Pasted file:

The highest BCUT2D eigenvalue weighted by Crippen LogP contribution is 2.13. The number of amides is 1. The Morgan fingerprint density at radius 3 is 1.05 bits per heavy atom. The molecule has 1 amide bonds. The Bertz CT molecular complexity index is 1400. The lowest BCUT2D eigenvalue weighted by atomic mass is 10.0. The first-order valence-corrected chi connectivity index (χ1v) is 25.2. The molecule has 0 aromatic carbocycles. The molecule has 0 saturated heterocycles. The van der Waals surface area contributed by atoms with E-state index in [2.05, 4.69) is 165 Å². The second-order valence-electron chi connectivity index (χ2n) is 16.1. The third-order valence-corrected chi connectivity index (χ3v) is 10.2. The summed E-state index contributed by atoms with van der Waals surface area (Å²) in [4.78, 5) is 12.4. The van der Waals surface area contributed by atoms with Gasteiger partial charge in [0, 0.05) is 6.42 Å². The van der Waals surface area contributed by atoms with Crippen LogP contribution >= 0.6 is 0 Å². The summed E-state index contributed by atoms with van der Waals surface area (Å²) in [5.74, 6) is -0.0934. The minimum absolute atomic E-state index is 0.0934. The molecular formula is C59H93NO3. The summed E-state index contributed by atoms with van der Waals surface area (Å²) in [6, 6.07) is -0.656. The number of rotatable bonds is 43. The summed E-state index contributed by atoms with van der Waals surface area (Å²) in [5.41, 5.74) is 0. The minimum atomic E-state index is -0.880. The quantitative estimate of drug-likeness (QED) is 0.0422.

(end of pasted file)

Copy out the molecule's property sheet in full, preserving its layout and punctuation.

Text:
The highest BCUT2D eigenvalue weighted by Crippen LogP contribution is 2.13. The number of amides is 1. The Morgan fingerprint density at radius 3 is 1.05 bits per heavy atom. The molecule has 1 amide bonds. The Bertz CT molecular complexity index is 1400. The lowest BCUT2D eigenvalue weighted by atomic mass is 10.0. The first-order valence-corrected chi connectivity index (χ1v) is 25.2. The molecule has 0 aromatic carbocycles. The molecule has 0 saturated heterocycles. The van der Waals surface area contributed by atoms with E-state index in [2.05, 4.69) is 165 Å². The second-order valence-electron chi connectivity index (χ2n) is 16.1. The third-order valence-corrected chi connectivity index (χ3v) is 10.2. The summed E-state index contributed by atoms with van der Waals surface area (Å²) in [4.78, 5) is 12.4. The van der Waals surface area contributed by atoms with Gasteiger partial charge in [0, 0.05) is 6.42 Å². The van der Waals surface area contributed by atoms with Crippen LogP contribution >= 0.6 is 0 Å². The summed E-state index contributed by atoms with van der Waals surface area (Å²) in [5.74, 6) is -0.0934. The minimum absolute atomic E-state index is 0.0934. The molecular formula is C59H93NO3. The summed E-state index contributed by atoms with van der Waals surface area (Å²) in [6, 6.07) is -0.656. The number of rotatable bonds is 43. The summed E-state index contributed by atoms with van der Waals surface area (Å²) in [5.41, 5.74) is 0. The minimum atomic E-state index is -0.880. The quantitative estimate of drug-likeness (QED) is 0.0422.